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Chick-fil-A: campout at the coop

More than 100 people spend the night in tents so they can earn vouchers for free food

Posted: August 6, 2010 6:00 a.m.
Updated: August 6, 2010 6:00 a.m.

One hundred and ten people camped outside Chick-fil-A before it’s grand opening on Wednesday, July 28.

 


For one night I was part of a tent colony. Living as vagrants, we looked out for one another, scavenged for food and found that bushes doubled as two forms of relief: a bathroom and refuge from the wretched sun.

Well ... none of that really happened, but I did set up a tent outside of the new Valencia Chick-fil-A on July 28, while more than 100 others did the same.

We had a nice time, playing games and eating mouth-watering chicken sandwiches, with full use of the brand new establishment's facilities - including the restrooms.

This wasn't my first time camping out at Chick-fil-A. Exactly two years and one day before this opening, I stayed the day and night at an opening in the City of Industry. I learned the hard way that it's not easy to get sleep on a recliner in the middle of a parking lot.

So, going into this, I knew there was not much sleep to be had - and I discovered later that it was even less sleep than I anticipated - but it's also not what the event was about. This event is about hanging out with good people who have a common goal in mind: Withstand sunburns, boredom and asphalt-induced backaches to get 52 vouchers for a No. 1 meal, which includes the "original chicken sandwich," waffle fries and a drink.

So what's the big deal?

Besides the obvious (the free food), the chicken is just that good.

It is seasoned with 21 herbs and spices. No, that's not a typo - Chick-fil-A's secret recipe employs 10 more spices than The Colonel's at KFC.

Using the Spinal Tap theory that 11 is one louder than 10, Chick-fil-A is 10 tastier than KFC.

(For the record, I'm not trashing KFC, but asking me which establishment has better chicken is like asking which one of my kids I like better. If my kids were chicken-serving restaurants, my answer would be Chick-fil-A).

During the day I ate a total of three sandwiches, which kept me happy as I wandered aimlessly on my quest for interesting people.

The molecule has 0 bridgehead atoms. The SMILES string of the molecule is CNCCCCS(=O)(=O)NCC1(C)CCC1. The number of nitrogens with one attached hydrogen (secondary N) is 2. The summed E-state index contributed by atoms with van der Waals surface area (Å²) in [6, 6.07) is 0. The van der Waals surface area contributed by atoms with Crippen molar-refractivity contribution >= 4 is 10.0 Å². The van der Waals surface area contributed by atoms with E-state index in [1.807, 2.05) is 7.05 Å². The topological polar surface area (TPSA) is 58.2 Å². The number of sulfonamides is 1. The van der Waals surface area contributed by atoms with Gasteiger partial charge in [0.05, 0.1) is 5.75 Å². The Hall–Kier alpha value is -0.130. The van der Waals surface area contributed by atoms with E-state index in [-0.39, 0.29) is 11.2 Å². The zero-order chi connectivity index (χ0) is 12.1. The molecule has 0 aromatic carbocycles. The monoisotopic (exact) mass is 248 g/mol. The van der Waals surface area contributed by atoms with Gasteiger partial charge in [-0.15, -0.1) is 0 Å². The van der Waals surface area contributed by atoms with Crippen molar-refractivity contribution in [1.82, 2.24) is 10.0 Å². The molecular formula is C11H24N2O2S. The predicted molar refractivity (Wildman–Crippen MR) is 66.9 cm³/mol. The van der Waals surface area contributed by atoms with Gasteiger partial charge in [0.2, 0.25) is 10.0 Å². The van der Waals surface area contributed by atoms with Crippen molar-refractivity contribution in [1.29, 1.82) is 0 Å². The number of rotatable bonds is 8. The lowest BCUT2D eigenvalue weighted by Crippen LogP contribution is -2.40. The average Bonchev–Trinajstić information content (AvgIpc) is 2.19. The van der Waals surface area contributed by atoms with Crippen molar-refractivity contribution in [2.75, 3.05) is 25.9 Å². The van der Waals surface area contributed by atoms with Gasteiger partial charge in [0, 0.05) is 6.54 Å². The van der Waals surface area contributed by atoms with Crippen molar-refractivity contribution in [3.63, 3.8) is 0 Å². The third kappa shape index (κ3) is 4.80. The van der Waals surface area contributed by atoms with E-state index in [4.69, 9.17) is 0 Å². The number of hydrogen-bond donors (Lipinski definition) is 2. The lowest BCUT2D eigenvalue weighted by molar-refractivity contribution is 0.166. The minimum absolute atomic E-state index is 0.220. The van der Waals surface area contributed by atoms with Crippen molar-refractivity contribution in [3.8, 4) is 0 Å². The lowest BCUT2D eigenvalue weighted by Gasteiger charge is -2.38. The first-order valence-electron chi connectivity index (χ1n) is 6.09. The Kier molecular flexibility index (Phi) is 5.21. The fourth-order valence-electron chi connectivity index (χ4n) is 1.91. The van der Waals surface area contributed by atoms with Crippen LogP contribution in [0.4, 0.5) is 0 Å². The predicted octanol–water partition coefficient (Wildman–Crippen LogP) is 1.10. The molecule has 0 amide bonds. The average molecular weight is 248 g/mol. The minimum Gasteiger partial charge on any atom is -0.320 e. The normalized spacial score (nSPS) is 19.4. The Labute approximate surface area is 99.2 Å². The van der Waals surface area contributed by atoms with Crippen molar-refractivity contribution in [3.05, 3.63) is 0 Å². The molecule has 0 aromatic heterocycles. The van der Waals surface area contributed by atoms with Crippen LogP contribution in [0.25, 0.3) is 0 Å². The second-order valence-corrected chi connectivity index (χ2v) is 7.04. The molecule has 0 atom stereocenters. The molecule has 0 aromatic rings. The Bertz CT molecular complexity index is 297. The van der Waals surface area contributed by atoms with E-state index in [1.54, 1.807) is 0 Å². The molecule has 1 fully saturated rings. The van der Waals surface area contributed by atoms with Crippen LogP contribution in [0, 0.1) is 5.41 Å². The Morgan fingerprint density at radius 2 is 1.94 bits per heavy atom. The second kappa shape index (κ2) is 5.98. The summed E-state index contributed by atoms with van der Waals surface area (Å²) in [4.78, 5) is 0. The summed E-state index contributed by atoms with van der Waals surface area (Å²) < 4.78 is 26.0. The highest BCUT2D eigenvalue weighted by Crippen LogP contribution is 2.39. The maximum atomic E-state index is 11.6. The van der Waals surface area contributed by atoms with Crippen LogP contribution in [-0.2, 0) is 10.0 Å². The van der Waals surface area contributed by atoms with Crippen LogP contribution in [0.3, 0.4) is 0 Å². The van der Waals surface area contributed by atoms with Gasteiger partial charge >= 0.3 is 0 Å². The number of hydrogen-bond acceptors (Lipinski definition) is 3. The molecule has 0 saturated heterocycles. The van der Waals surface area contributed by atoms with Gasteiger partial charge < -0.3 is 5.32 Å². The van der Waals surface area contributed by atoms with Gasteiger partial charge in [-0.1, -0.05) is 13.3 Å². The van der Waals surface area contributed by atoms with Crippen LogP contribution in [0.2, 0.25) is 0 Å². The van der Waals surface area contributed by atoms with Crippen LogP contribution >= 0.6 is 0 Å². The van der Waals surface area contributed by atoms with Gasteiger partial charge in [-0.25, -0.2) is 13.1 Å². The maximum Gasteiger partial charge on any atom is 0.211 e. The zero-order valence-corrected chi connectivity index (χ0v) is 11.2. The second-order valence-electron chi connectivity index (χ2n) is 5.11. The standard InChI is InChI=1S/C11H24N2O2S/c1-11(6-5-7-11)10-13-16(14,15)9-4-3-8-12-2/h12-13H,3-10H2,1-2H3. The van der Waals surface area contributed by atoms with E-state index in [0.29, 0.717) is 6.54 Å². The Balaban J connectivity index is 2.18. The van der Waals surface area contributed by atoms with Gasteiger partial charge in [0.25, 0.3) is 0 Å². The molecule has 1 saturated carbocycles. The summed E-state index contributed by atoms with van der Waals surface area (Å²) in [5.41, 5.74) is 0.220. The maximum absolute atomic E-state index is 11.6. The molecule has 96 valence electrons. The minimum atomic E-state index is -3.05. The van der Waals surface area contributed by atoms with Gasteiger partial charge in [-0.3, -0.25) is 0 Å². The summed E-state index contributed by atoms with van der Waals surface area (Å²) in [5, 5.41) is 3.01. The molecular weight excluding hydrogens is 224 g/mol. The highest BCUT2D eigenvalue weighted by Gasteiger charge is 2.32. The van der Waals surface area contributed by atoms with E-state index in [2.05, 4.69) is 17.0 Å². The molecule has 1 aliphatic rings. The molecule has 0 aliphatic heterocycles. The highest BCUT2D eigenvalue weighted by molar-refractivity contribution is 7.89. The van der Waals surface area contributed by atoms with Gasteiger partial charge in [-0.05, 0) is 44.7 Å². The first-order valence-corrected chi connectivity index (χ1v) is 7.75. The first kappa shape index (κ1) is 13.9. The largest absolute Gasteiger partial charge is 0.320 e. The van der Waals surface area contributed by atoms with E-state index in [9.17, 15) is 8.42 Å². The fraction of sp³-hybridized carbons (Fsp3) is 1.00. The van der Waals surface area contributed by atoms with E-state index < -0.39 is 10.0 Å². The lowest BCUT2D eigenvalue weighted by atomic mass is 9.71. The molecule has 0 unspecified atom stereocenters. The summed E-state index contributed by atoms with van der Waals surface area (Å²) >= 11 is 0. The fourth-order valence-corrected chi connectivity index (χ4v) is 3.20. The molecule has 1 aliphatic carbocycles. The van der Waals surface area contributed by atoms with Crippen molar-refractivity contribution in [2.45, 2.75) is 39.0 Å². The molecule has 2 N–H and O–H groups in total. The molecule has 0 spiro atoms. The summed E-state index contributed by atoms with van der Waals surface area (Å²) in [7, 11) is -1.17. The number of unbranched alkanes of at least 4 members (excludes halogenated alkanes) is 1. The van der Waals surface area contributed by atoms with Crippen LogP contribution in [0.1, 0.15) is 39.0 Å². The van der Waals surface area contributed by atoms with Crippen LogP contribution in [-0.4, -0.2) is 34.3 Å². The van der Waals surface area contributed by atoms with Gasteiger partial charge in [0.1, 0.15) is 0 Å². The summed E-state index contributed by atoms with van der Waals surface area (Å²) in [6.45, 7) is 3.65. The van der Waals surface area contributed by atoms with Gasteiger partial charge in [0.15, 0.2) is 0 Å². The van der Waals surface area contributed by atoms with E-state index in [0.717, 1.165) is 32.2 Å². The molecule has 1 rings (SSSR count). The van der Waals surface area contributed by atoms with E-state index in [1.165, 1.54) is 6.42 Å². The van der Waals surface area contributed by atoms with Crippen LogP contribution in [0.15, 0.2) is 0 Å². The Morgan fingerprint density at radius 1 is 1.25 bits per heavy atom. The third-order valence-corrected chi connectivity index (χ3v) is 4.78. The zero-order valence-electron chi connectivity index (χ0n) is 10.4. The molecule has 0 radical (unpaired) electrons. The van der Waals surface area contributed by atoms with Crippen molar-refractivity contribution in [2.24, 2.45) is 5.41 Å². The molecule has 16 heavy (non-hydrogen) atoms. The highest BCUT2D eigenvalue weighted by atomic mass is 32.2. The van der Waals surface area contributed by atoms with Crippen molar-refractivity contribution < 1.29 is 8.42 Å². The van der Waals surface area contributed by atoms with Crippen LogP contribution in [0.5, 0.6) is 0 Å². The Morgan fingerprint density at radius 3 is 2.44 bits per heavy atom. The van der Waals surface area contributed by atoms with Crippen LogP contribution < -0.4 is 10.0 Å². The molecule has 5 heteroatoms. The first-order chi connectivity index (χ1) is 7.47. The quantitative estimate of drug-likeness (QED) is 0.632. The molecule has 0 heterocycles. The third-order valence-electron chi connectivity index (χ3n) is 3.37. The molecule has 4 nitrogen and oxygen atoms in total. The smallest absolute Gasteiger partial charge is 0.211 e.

One woman set up in the turn of the drive-thru had been to nine openings, the first of which also happened to be my first. We chatted briefly before she realized that I was one of the guys who had stupidly brought his whole living room (couch, recliner, coffee table and throwrug) to the City of Industry opening ... and didn't have a tent. She flipped through a photo album and lo and behold, there was a picture of my roommate on our recliner from two years prior.

Another man had been to 23 openings, but once he heard I worked at The Signal, he promptly stopped answering questions and, I think, started to regret allowing me to speak with him.

"When was your first overnight stay?"

Silence.

"What is the farthest you've travelled for Chick-fil-A?"

Silence.

"Do you hate me now?"

You get the idea.

I hunkered back to my tent wondering if I should just hang up my pen then and there. But I didn't, and I found many people excited to talk about their day and their love for Chick-fil-A.

One in particular was Donovan LaChance, store manager and sometimes cow mascot. Donovan was nice enough to take me on a tour of the kitchen. I was able to maintain my professionalism and held back my tears of joy.

Shortly after the DJ left and snoring started to rise in choral fashion, I snuggled into my sleeping bag and tent, hoping to get a few hours of sleep before waking up to receive my coupons.

But it was not so. I was woken repeatedly.

Customers leaving TGI Friday's blasted music.

Someone lit off a large firecracker.

Someone snored.

A couple drove by, arguing at full volume, windows down.

An even larger firecracker went off, and this time the noise lasted longer.

And, to top it all off, a horde of hooligans on bicycles rode by while tooting whistles and screaming nonsense. As if we didn't have enough annoyances already.

But the thought of juicy, crispy and simple sandwiches kept me going through the night. Once I reached a slumbering state, visions of Chick-fil-A sauce and peach shakes danced in my head.

I woke up, packed up and snagged myself some meal vouchers. Once all of my junk was in the car, I walked through the doors, this time as a customer, and ordered a Chicken Biscuit.

It's just that good. I didn't get it with a voucher - I paid for it because it's worth it.
Just like it's worth it to camp on concrete, it will be worth every penny once those coupons are used up.

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